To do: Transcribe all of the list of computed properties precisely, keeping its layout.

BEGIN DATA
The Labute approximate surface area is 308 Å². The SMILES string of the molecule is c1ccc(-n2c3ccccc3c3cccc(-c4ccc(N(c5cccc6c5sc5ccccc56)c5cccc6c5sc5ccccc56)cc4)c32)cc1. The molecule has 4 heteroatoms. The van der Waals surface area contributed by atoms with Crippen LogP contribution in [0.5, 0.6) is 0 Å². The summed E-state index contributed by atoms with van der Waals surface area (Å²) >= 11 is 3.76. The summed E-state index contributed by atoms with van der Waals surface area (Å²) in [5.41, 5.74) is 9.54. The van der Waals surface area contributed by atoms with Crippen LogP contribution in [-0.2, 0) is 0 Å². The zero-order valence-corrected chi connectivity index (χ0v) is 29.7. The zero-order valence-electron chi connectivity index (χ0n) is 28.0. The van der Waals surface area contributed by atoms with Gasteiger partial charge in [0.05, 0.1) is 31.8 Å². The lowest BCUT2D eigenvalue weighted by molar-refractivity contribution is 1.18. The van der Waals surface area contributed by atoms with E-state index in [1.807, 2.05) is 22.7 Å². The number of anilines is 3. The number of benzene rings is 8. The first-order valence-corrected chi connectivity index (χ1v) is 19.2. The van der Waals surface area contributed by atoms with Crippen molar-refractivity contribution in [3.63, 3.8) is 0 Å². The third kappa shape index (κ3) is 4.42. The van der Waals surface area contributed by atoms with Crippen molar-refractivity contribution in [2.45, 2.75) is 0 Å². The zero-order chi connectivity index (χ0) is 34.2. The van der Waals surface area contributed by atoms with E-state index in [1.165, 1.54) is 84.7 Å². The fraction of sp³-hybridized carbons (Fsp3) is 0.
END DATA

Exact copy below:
The Labute approximate surface area is 308 Å². The SMILES string of the molecule is c1ccc(-n2c3ccccc3c3cccc(-c4ccc(N(c5cccc6c5sc5ccccc56)c5cccc6c5sc5ccccc56)cc4)c32)cc1. The molecule has 4 heteroatoms. The van der Waals surface area contributed by atoms with Crippen LogP contribution in [0.5, 0.6) is 0 Å². The summed E-state index contributed by atoms with van der Waals surface area (Å²) >= 11 is 3.76. The summed E-state index contributed by atoms with van der Waals surface area (Å²) in [5.41, 5.74) is 9.54. The van der Waals surface area contributed by atoms with Crippen LogP contribution in [-0.2, 0) is 0 Å². The zero-order valence-corrected chi connectivity index (χ0v) is 29.7. The zero-order valence-electron chi connectivity index (χ0n) is 28.0. The van der Waals surface area contributed by atoms with Gasteiger partial charge in [0.05, 0.1) is 31.8 Å². The lowest BCUT2D eigenvalue weighted by molar-refractivity contribution is 1.18. The van der Waals surface area contributed by atoms with E-state index in [1.807, 2.05) is 22.7 Å². The number of anilines is 3. The number of benzene rings is 8. The first-order valence-corrected chi connectivity index (χ1v) is 19.2. The van der Waals surface area contributed by atoms with Crippen molar-refractivity contribution in [3.63, 3.8) is 0 Å². The third kappa shape index (κ3) is 4.42. The van der Waals surface area contributed by atoms with Crippen molar-refractivity contribution in [2.45, 2.75) is 0 Å². The zero-order chi connectivity index (χ0) is 34.2. The van der Waals surface area contributed by atoms with E-state index in [1.165, 1.54) is 84.7 Å². The fraction of sp³-hybridized carbons (Fsp3) is 0.